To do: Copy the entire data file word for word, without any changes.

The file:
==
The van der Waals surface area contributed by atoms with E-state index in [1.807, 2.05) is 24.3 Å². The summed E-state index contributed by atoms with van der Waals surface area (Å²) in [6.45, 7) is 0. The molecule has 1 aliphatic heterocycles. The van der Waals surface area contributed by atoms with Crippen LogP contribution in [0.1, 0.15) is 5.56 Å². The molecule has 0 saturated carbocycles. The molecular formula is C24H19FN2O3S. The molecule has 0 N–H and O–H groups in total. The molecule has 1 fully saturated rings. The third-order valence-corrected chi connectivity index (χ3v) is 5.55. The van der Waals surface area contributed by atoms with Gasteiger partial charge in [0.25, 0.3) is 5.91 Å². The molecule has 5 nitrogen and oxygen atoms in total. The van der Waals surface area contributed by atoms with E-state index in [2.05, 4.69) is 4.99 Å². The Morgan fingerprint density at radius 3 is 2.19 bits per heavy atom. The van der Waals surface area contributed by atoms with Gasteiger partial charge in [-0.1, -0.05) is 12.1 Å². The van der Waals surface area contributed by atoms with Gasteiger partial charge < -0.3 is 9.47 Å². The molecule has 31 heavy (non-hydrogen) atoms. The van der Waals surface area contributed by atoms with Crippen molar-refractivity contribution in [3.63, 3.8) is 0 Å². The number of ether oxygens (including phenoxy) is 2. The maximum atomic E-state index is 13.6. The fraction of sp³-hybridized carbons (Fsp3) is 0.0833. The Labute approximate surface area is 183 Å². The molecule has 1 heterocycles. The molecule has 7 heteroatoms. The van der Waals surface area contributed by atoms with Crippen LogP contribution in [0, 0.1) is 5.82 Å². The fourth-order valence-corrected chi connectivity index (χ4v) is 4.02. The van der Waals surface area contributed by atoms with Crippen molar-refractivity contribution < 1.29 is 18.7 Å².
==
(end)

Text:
The van der Waals surface area contributed by atoms with E-state index in [1.807, 2.05) is 24.3 Å². The summed E-state index contributed by atoms with van der Waals surface area (Å²) in [6.45, 7) is 0. The molecule has 1 aliphatic heterocycles. The van der Waals surface area contributed by atoms with Crippen LogP contribution in [0.1, 0.15) is 5.56 Å². The molecule has 0 saturated carbocycles. The molecular formula is C24H19FN2O3S. The molecule has 0 N–H and O–H groups in total. The molecule has 1 fully saturated rings. The third-order valence-corrected chi connectivity index (χ3v) is 5.55. The van der Waals surface area contributed by atoms with Gasteiger partial charge in [0.25, 0.3) is 5.91 Å². The molecule has 5 nitrogen and oxygen atoms in total. The van der Waals surface area contributed by atoms with E-state index in [2.05, 4.69) is 4.99 Å². The Morgan fingerprint density at radius 3 is 2.19 bits per heavy atom. The van der Waals surface area contributed by atoms with Gasteiger partial charge in [-0.1, -0.05) is 12.1 Å². The van der Waals surface area contributed by atoms with Gasteiger partial charge < -0.3 is 9.47 Å². The molecule has 31 heavy (non-hydrogen) atoms. The van der Waals surface area contributed by atoms with Crippen molar-refractivity contribution in [3.63, 3.8) is 0 Å². The number of ether oxygens (including phenoxy) is 2. The maximum atomic E-state index is 13.6. The fraction of sp³-hybridized carbons (Fsp3) is 0.0833. The Labute approximate surface area is 183 Å². The molecule has 1 heterocycles. The molecule has 7 heteroatoms. The van der Waals surface area contributed by atoms with Crippen LogP contribution in [0, 0.1) is 5.82 Å². The fourth-order valence-corrected chi connectivity index (χ4v) is 4.02. The van der Waals surface area contributed by atoms with Crippen molar-refractivity contribution < 1.29 is 18.7 Å².